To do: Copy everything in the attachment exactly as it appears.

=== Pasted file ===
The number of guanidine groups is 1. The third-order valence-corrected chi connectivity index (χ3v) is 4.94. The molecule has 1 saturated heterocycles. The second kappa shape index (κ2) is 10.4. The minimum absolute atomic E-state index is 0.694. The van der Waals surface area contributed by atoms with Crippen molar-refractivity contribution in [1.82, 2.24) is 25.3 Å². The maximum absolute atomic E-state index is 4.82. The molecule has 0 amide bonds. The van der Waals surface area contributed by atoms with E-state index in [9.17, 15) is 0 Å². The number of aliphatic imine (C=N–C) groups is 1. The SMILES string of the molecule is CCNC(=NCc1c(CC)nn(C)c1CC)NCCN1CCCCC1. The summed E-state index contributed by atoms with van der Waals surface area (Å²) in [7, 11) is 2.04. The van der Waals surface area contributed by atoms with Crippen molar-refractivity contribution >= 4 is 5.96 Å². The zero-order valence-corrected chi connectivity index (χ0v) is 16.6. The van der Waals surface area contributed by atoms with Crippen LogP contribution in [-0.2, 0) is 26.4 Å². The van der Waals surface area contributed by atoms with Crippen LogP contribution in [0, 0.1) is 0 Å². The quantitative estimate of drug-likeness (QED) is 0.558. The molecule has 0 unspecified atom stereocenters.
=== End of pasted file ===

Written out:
The number of guanidine groups is 1. The third-order valence-corrected chi connectivity index (χ3v) is 4.94. The molecule has 1 saturated heterocycles. The second kappa shape index (κ2) is 10.4. The minimum absolute atomic E-state index is 0.694. The van der Waals surface area contributed by atoms with Crippen molar-refractivity contribution in [1.82, 2.24) is 25.3 Å². The maximum absolute atomic E-state index is 4.82. The molecule has 0 amide bonds. The van der Waals surface area contributed by atoms with E-state index in [9.17, 15) is 0 Å². The number of aliphatic imine (C=N–C) groups is 1. The SMILES string of the molecule is CCNC(=NCc1c(CC)nn(C)c1CC)NCCN1CCCCC1. The summed E-state index contributed by atoms with van der Waals surface area (Å²) in [7, 11) is 2.04. The van der Waals surface area contributed by atoms with Crippen molar-refractivity contribution >= 4 is 5.96 Å². The zero-order valence-corrected chi connectivity index (χ0v) is 16.6. The van der Waals surface area contributed by atoms with Crippen LogP contribution in [-0.2, 0) is 26.4 Å². The van der Waals surface area contributed by atoms with Crippen LogP contribution in [0, 0.1) is 0 Å². The quantitative estimate of drug-likeness (QED) is 0.558. The molecule has 0 unspecified atom stereocenters.